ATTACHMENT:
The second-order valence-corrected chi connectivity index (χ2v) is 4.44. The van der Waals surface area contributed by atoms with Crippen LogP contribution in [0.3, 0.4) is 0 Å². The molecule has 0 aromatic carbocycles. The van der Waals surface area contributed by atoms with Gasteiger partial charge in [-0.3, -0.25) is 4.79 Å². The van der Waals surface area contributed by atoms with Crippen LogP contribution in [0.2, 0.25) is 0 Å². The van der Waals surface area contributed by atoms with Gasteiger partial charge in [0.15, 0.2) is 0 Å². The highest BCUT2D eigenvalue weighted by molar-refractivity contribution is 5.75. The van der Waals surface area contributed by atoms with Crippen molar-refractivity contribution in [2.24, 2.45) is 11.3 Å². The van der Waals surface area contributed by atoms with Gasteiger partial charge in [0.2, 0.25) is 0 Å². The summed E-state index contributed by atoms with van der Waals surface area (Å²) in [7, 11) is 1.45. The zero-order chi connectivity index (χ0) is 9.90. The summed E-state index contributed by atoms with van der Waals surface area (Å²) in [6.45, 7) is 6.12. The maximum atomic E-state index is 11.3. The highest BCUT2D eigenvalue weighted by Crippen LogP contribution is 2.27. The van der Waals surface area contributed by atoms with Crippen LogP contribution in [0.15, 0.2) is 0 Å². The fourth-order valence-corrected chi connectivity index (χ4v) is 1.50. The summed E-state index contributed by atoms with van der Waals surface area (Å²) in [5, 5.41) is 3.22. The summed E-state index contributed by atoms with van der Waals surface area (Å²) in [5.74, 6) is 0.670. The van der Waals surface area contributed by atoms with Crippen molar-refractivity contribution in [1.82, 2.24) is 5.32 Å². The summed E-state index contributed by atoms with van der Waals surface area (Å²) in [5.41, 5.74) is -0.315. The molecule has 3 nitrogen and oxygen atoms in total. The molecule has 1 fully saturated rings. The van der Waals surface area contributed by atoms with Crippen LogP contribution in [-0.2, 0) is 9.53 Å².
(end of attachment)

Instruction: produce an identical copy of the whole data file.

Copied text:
The second-order valence-corrected chi connectivity index (χ2v) is 4.44. The van der Waals surface area contributed by atoms with Crippen LogP contribution in [0.3, 0.4) is 0 Å². The molecule has 0 aromatic carbocycles. The van der Waals surface area contributed by atoms with Gasteiger partial charge in [-0.3, -0.25) is 4.79 Å². The van der Waals surface area contributed by atoms with Crippen LogP contribution in [0.2, 0.25) is 0 Å². The van der Waals surface area contributed by atoms with Gasteiger partial charge in [0.15, 0.2) is 0 Å². The highest BCUT2D eigenvalue weighted by molar-refractivity contribution is 5.75. The van der Waals surface area contributed by atoms with Crippen molar-refractivity contribution in [2.24, 2.45) is 11.3 Å². The van der Waals surface area contributed by atoms with Gasteiger partial charge in [0.2, 0.25) is 0 Å². The summed E-state index contributed by atoms with van der Waals surface area (Å²) in [7, 11) is 1.45. The zero-order chi connectivity index (χ0) is 9.90. The summed E-state index contributed by atoms with van der Waals surface area (Å²) in [6.45, 7) is 6.12. The maximum atomic E-state index is 11.3. The highest BCUT2D eigenvalue weighted by Crippen LogP contribution is 2.27. The van der Waals surface area contributed by atoms with Crippen LogP contribution in [0.15, 0.2) is 0 Å². The fourth-order valence-corrected chi connectivity index (χ4v) is 1.50. The summed E-state index contributed by atoms with van der Waals surface area (Å²) in [5, 5.41) is 3.22. The summed E-state index contributed by atoms with van der Waals surface area (Å²) in [5.74, 6) is 0.670. The van der Waals surface area contributed by atoms with Crippen molar-refractivity contribution in [1.82, 2.24) is 5.32 Å². The summed E-state index contributed by atoms with van der Waals surface area (Å²) in [5.41, 5.74) is -0.315. The molecule has 3 nitrogen and oxygen atoms in total. The molecule has 1 fully saturated rings. The van der Waals surface area contributed by atoms with Crippen LogP contribution in [-0.2, 0) is 9.53 Å².